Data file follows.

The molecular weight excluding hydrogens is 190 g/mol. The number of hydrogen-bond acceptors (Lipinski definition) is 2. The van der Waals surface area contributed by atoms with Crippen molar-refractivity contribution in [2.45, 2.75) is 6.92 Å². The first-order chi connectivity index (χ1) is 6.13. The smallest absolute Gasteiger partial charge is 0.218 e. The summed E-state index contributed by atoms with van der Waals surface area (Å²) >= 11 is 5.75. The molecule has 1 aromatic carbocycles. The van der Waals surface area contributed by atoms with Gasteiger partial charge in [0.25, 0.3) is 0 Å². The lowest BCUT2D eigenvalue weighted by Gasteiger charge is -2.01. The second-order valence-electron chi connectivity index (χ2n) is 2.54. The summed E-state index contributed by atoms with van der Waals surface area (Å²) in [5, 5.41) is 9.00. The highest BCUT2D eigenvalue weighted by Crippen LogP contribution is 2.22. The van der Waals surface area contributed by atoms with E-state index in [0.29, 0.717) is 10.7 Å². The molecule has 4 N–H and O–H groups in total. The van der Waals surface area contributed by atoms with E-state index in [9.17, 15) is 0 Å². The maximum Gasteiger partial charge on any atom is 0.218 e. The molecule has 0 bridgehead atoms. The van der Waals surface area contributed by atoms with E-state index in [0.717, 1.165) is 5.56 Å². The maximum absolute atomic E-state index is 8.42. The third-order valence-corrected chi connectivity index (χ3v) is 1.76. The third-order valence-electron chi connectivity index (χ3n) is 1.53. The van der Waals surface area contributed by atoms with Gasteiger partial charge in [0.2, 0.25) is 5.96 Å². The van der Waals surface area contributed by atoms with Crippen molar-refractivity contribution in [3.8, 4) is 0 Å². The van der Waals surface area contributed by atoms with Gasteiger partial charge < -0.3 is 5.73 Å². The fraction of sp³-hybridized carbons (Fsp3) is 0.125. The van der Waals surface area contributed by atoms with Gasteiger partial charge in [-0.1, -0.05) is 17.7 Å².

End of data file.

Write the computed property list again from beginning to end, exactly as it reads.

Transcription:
The molecular weight excluding hydrogens is 190 g/mol. The number of hydrogen-bond acceptors (Lipinski definition) is 2. The van der Waals surface area contributed by atoms with Crippen molar-refractivity contribution in [2.45, 2.75) is 6.92 Å². The first-order chi connectivity index (χ1) is 6.13. The smallest absolute Gasteiger partial charge is 0.218 e. The summed E-state index contributed by atoms with van der Waals surface area (Å²) >= 11 is 5.75. The molecule has 1 aromatic carbocycles. The van der Waals surface area contributed by atoms with Gasteiger partial charge in [0.25, 0.3) is 0 Å². The lowest BCUT2D eigenvalue weighted by Gasteiger charge is -2.01. The second-order valence-electron chi connectivity index (χ2n) is 2.54. The summed E-state index contributed by atoms with van der Waals surface area (Å²) in [5, 5.41) is 9.00. The highest BCUT2D eigenvalue weighted by Crippen LogP contribution is 2.22. The van der Waals surface area contributed by atoms with E-state index in [0.29, 0.717) is 10.7 Å². The molecule has 4 N–H and O–H groups in total. The van der Waals surface area contributed by atoms with E-state index in [9.17, 15) is 0 Å². The maximum Gasteiger partial charge on any atom is 0.218 e. The molecule has 0 bridgehead atoms. The van der Waals surface area contributed by atoms with E-state index in [0.717, 1.165) is 5.56 Å². The maximum absolute atomic E-state index is 8.42. The third-order valence-corrected chi connectivity index (χ3v) is 1.76. The third-order valence-electron chi connectivity index (χ3n) is 1.53. The van der Waals surface area contributed by atoms with Gasteiger partial charge in [0.2, 0.25) is 5.96 Å². The van der Waals surface area contributed by atoms with Crippen molar-refractivity contribution in [3.8, 4) is 0 Å². The van der Waals surface area contributed by atoms with Gasteiger partial charge < -0.3 is 5.73 Å². The fraction of sp³-hybridized carbons (Fsp3) is 0.125. The van der Waals surface area contributed by atoms with Gasteiger partial charge in [-0.1, -0.05) is 17.7 Å².